If this is a lot of money to you, it’s okay to keep investment costs minimal.
Initially, you don’t need much else other than a hosting plan, domain, and a WordPress theme.
But I definitely recommend either paying for a premium theme or hiring a designer. Your theme contributes to what will be either a positive or negative guest experience. And that first impression you make counts.
Hobby Blog or Business Blog?
Ultimately, it’s up to you to decide: will I be blogging as a hobby? Or do I want to start a blog and make money from it? WordPress.com would be dedicated to the hobby blogger.
Let’s say you LOVE shoes and you just feel the itch to write about it for fun – no profit necessary. Then free WordPress would be for you.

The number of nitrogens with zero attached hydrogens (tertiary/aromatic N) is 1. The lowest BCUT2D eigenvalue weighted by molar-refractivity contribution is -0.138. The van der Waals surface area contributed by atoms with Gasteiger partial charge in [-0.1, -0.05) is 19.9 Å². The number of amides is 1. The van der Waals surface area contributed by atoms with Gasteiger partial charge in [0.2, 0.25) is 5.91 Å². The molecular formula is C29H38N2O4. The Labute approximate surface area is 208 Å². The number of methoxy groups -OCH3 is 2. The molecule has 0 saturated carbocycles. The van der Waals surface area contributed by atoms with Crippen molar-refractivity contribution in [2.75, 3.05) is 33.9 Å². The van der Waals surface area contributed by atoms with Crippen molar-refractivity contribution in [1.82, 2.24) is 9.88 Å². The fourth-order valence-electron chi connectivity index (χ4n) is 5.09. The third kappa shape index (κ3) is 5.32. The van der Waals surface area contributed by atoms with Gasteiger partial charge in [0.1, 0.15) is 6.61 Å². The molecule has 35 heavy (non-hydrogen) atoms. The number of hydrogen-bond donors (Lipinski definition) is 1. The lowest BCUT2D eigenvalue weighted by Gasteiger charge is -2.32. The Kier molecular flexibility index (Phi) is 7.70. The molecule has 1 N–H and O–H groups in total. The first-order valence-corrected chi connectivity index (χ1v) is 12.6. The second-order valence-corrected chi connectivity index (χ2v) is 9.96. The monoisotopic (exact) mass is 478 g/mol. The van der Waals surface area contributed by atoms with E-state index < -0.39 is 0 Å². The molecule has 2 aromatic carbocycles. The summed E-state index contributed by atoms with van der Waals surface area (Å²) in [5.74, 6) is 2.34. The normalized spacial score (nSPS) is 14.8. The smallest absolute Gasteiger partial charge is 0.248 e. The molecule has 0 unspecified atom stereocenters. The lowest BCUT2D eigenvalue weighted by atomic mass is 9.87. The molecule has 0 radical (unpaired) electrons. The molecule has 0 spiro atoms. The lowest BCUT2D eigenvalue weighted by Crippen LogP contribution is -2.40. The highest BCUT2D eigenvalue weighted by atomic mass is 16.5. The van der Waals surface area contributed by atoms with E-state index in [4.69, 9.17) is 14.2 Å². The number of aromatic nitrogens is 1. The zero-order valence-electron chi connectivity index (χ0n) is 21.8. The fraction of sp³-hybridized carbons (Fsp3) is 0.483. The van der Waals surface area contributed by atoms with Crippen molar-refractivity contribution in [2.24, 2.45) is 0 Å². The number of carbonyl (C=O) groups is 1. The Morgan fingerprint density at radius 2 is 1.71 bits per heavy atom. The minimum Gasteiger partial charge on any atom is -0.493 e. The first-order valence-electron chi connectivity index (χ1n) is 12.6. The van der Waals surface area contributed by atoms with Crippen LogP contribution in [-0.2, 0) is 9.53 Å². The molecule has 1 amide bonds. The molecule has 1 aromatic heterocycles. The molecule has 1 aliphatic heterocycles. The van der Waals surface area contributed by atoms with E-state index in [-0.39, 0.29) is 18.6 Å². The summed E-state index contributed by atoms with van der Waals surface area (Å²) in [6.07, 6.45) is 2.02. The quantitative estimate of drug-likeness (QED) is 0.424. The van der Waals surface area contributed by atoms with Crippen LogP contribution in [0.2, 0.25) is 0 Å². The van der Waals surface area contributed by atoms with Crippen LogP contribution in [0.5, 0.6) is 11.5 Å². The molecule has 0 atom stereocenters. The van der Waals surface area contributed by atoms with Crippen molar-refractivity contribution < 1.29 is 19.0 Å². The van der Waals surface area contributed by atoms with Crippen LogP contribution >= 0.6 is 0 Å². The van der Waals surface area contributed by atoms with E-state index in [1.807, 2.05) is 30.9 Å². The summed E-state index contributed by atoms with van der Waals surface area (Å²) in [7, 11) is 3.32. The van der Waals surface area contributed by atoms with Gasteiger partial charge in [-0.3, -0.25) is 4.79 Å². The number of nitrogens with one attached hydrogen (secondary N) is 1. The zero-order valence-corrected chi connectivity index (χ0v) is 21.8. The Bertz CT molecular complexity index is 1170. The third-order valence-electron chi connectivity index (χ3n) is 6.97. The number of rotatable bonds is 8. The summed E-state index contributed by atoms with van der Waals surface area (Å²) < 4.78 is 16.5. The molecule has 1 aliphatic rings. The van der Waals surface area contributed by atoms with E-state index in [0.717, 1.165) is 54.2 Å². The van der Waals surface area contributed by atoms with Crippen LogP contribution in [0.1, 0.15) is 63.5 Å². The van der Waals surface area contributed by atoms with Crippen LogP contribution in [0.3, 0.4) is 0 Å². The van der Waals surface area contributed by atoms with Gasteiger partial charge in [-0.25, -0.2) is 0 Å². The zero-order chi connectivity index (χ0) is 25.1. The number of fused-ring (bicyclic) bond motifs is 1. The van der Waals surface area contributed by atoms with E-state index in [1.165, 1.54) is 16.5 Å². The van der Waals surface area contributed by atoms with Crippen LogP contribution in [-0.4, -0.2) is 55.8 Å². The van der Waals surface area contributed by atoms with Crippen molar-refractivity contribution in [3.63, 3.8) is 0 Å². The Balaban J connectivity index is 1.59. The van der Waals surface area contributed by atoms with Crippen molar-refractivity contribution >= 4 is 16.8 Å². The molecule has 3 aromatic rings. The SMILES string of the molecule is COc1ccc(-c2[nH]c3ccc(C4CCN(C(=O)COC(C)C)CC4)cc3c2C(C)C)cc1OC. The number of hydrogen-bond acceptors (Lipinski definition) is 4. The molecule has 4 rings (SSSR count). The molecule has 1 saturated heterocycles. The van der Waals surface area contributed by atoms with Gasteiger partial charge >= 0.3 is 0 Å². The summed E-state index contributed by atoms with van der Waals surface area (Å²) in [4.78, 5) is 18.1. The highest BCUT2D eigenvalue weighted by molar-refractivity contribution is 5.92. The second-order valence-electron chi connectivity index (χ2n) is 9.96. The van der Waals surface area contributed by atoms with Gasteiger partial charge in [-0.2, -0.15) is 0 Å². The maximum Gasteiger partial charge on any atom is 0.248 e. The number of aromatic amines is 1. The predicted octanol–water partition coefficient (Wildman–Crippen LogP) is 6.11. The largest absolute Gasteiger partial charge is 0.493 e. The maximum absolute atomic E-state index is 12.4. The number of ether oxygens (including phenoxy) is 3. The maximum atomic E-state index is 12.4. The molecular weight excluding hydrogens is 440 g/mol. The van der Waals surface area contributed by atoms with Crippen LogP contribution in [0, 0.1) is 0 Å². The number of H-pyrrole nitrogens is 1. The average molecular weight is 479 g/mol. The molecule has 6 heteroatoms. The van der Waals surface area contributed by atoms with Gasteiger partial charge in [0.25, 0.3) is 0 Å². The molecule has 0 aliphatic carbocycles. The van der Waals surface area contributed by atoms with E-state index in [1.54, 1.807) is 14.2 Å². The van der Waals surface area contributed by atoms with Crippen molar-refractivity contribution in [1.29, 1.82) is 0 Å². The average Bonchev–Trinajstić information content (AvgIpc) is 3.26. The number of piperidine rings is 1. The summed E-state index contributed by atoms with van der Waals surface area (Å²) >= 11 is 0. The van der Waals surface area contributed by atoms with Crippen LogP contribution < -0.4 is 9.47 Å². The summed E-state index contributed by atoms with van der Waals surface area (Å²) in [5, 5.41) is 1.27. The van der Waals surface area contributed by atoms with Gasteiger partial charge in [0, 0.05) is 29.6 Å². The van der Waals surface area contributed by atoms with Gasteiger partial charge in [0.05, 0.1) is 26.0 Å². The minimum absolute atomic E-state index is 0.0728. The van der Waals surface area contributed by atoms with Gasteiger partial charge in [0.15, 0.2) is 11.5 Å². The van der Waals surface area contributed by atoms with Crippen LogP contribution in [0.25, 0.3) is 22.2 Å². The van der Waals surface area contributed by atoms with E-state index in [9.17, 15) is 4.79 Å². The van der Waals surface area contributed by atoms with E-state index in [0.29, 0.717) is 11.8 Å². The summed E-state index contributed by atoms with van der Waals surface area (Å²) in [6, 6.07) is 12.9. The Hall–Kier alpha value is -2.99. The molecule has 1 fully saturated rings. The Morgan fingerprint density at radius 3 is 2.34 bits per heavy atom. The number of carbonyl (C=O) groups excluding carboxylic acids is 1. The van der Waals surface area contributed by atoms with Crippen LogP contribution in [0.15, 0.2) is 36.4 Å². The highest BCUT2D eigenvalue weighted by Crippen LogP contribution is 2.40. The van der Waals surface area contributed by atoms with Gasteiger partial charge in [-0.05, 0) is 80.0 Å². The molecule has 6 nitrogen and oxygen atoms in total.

Now if you want to go a few steps further and research shoe companies, find the companies that have affiliate programs to start making an income from your work… we would recommend self-hosted WordPress.org to launch you into a new direction.
Are you ready for that new direction? Do you want to start a profitable blog?! Well, I have a totally free blogging course that will help you create a standout brand while making money writing about what you love. Just leave your details below to get started!
Don’t let others talk you out of monetizing from the get-go. It’s practicing “the art of monetization” that will ultimately teach you what does and doesn’t work when it comes to making money from your blog.
- 11 Things to Do Before Blog Launch
- How to Start a Blog and Make Money Online
- How to Make Money Blogging: Make Your First $1,000 Blogging
What’s your experience in the blogosphere? What blogging platform do you use, and what’s your experience with it?